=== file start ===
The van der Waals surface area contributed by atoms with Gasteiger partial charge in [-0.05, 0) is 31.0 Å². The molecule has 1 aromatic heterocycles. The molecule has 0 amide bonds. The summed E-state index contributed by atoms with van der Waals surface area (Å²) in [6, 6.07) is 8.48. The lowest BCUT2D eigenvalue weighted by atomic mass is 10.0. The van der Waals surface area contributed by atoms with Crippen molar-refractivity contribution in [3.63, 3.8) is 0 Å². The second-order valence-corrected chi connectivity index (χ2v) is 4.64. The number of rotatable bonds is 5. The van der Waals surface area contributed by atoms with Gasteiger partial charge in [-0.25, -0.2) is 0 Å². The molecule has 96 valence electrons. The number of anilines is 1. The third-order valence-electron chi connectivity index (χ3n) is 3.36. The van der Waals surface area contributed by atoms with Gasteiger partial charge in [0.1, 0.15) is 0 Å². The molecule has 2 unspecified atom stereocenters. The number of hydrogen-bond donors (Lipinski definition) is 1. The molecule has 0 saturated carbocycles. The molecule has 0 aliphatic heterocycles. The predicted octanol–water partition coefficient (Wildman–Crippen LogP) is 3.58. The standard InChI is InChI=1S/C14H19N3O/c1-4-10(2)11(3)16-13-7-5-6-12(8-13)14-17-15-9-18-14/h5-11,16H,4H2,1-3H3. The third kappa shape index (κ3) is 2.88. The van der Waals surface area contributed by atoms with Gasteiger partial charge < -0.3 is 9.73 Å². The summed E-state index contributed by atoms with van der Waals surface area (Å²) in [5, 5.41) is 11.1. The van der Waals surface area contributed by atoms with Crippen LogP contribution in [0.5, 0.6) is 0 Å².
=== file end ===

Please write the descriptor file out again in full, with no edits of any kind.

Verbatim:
The van der Waals surface area contributed by atoms with Gasteiger partial charge in [-0.05, 0) is 31.0 Å². The molecule has 1 aromatic heterocycles. The molecule has 0 amide bonds. The summed E-state index contributed by atoms with van der Waals surface area (Å²) in [6, 6.07) is 8.48. The lowest BCUT2D eigenvalue weighted by atomic mass is 10.0. The van der Waals surface area contributed by atoms with Crippen molar-refractivity contribution in [3.63, 3.8) is 0 Å². The second-order valence-corrected chi connectivity index (χ2v) is 4.64. The number of rotatable bonds is 5. The van der Waals surface area contributed by atoms with Gasteiger partial charge in [-0.25, -0.2) is 0 Å². The molecule has 96 valence electrons. The number of anilines is 1. The third-order valence-electron chi connectivity index (χ3n) is 3.36. The van der Waals surface area contributed by atoms with Gasteiger partial charge in [0.1, 0.15) is 0 Å². The molecule has 2 unspecified atom stereocenters. The number of hydrogen-bond donors (Lipinski definition) is 1. The molecule has 0 saturated carbocycles. The molecule has 0 aliphatic heterocycles. The predicted octanol–water partition coefficient (Wildman–Crippen LogP) is 3.58. The standard InChI is InChI=1S/C14H19N3O/c1-4-10(2)11(3)16-13-7-5-6-12(8-13)14-17-15-9-18-14/h5-11,16H,4H2,1-3H3. The third kappa shape index (κ3) is 2.88. The van der Waals surface area contributed by atoms with Gasteiger partial charge < -0.3 is 9.73 Å². The summed E-state index contributed by atoms with van der Waals surface area (Å²) in [5, 5.41) is 11.1. The van der Waals surface area contributed by atoms with Crippen LogP contribution in [0.5, 0.6) is 0 Å².